The Supreme Court hands down judgment in Ecila Henderson v Dorset Healthcare University NHS Foundation Trust  UKSC 43
The Supreme Court has today handed down a unanimous judgment in Ecila Henderson v Dorset Healthcare University NHS Foundation Trust. The appeal concerned the defence of illegality.
Ms Henderson was convicted of the manslaughter of her mother by reason of diminished responsibility, she had stabbed her mother to death and was sentenced to a Hospital Order under section 37 / 41 Mental Health Act 1983. She had been in and out of hospital for many years but at the time of the killing was living in the community under a s17 Community Treatment Order under the MHA. The NHS admitted negligence, that she should have been recalled to hospital and were heavily criticised in the subsequent independent report into the competence of her treatment. The sentencing judge felt she had no significant personal responsibility for the crime as she was in the midst of a psychotic attack.
Ms Henderson then brought a negligence claim against Dorset Healthcare, claiming damages caused by her killing of her mother under six heads: (i) damages for the depressive disorder and post-traumatic stress disorder; (ii) damages for loss of liberty; (iii) loss of amenity; (iv) £61,944 being the share in her mother’s estate which she did not inherit due to operation of the Forfeiture Act 1982; (v) cost of psychotherapy; (vi) cost of a care manager/support worker. Her claim was dismissed by the High Court, and the appellant’s appeal to the Court of Appeal was also dismissed.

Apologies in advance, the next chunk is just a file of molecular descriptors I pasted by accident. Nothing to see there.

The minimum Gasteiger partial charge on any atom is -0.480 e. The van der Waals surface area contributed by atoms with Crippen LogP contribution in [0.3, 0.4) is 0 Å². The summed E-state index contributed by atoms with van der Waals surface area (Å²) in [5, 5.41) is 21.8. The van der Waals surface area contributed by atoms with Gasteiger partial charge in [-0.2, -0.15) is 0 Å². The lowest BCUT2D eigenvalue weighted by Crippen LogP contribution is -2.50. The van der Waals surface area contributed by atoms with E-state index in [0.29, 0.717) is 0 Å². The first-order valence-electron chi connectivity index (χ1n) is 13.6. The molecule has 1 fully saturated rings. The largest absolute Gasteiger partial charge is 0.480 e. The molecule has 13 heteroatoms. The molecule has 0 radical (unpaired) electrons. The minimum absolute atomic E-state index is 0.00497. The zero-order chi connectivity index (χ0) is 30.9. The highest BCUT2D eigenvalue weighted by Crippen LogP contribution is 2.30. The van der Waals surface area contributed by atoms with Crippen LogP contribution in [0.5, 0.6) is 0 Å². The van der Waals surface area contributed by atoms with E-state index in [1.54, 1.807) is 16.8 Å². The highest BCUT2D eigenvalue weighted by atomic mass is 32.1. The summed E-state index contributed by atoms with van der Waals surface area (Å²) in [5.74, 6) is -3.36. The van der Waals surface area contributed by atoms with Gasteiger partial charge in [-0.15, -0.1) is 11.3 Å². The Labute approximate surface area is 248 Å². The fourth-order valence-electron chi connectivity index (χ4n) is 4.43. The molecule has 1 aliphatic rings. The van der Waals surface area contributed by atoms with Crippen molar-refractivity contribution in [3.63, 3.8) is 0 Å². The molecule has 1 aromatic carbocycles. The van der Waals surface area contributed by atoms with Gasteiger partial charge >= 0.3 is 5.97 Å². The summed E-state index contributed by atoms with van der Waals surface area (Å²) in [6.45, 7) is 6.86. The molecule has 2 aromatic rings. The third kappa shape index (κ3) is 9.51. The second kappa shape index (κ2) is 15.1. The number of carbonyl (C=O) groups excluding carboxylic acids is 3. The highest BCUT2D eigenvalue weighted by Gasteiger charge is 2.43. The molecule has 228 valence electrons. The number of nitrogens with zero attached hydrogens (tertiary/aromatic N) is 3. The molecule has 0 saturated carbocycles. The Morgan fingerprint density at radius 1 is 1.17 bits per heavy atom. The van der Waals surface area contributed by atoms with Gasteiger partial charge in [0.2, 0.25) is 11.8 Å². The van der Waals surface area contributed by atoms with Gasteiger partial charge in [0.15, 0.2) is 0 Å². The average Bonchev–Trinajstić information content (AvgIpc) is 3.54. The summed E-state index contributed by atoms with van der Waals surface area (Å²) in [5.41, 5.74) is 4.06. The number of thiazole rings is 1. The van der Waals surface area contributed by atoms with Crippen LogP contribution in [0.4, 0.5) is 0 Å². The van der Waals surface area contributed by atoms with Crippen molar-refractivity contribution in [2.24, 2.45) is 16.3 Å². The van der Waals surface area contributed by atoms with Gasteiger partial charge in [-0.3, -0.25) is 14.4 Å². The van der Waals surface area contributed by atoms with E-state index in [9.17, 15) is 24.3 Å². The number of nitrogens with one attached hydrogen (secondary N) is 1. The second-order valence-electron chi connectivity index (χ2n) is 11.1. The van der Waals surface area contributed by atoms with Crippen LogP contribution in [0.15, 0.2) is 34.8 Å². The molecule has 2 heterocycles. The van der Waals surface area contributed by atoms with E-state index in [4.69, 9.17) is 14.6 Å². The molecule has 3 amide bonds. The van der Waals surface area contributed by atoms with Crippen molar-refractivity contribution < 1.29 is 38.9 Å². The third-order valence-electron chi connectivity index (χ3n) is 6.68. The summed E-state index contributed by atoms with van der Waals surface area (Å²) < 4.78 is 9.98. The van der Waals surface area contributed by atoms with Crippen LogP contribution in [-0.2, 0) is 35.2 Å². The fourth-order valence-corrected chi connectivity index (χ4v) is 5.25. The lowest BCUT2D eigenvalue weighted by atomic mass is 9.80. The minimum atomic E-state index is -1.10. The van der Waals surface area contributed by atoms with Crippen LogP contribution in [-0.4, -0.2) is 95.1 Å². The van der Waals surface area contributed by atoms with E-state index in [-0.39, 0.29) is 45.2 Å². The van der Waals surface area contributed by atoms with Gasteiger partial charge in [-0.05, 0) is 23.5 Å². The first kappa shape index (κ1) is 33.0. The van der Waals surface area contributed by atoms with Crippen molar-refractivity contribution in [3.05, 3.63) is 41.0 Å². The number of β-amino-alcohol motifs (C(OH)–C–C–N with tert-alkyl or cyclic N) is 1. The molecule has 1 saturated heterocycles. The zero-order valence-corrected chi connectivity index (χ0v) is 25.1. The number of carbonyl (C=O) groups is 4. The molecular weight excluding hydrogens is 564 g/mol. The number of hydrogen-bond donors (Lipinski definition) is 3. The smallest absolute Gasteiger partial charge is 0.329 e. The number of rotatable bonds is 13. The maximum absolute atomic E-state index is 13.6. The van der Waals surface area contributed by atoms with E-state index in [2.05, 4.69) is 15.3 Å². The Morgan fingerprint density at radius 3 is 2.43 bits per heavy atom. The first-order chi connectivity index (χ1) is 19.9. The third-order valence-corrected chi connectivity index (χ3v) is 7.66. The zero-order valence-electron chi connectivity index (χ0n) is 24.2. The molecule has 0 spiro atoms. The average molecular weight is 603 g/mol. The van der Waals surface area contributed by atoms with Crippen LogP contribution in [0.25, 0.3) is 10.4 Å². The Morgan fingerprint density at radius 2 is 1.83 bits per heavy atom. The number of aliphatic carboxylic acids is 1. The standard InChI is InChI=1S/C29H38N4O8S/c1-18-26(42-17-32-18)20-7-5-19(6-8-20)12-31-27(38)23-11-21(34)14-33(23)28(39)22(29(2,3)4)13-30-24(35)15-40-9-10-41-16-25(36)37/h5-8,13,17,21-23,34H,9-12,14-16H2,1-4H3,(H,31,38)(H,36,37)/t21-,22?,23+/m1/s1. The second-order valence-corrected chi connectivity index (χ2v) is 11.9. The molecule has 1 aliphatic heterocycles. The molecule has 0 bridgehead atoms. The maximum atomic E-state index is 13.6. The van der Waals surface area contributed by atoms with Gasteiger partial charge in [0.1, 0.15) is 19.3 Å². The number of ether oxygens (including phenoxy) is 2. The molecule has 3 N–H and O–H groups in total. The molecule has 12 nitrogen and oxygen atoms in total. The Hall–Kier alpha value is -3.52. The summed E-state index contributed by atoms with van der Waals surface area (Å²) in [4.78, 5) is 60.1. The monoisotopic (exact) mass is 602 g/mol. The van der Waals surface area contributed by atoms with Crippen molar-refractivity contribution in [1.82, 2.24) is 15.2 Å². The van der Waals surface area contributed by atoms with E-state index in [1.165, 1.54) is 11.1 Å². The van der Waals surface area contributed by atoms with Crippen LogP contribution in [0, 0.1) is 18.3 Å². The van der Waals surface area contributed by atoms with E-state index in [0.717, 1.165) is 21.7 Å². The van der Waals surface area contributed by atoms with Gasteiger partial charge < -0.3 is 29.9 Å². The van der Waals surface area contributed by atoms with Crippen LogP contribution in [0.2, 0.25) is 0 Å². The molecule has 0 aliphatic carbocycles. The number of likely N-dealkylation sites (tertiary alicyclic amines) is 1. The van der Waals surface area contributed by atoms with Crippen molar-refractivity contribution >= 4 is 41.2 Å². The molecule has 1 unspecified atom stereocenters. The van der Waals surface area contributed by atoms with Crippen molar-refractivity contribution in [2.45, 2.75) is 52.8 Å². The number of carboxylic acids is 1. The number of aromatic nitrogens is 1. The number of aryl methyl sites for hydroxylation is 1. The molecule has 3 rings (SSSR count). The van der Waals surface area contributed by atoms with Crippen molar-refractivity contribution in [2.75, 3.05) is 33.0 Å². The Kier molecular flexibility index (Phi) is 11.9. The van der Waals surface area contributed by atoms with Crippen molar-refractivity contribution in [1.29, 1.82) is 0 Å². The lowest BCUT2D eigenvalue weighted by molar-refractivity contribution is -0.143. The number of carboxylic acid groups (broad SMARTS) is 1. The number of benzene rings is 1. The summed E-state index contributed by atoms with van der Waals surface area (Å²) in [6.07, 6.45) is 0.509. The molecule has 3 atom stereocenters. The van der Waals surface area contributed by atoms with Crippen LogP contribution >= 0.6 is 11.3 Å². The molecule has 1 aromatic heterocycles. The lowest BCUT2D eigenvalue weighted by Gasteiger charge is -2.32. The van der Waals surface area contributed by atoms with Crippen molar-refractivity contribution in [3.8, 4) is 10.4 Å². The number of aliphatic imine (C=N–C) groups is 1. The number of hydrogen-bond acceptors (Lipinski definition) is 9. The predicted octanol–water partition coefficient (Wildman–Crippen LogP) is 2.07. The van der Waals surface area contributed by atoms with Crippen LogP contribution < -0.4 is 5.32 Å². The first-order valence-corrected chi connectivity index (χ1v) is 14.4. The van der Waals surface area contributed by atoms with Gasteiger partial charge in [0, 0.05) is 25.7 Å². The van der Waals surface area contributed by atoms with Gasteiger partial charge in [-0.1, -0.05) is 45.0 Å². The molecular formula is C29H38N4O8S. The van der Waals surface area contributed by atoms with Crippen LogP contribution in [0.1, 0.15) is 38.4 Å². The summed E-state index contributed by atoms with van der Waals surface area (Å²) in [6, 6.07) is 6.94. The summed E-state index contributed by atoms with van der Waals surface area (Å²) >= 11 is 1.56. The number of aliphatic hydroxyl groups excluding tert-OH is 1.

The argument turned not on the existence or breach of a duty of care but whether or not the heads of loss were stopped by the illegality defence and the ratio of Clunis v Camden HA and Gray v Thames Trains. She took her appeal to the Supreme Court arguing that Clunis should be declared bad law and Gray departed from as incompatible with Patel.
In a conservative judgment, which will come as disappointment to many who work in the mental health field, the court unanimously dismissed her appeal, holding that her claim against Dorset Healthcare is barred by the illegality defence. The judgment is likely to provoke extensive professional and academic comment by tort lawyers and mental health campaigners alike.
The Appellant was represented by Nicholas Bowen QC, Katharine Scott and Duncan Fairgrieve.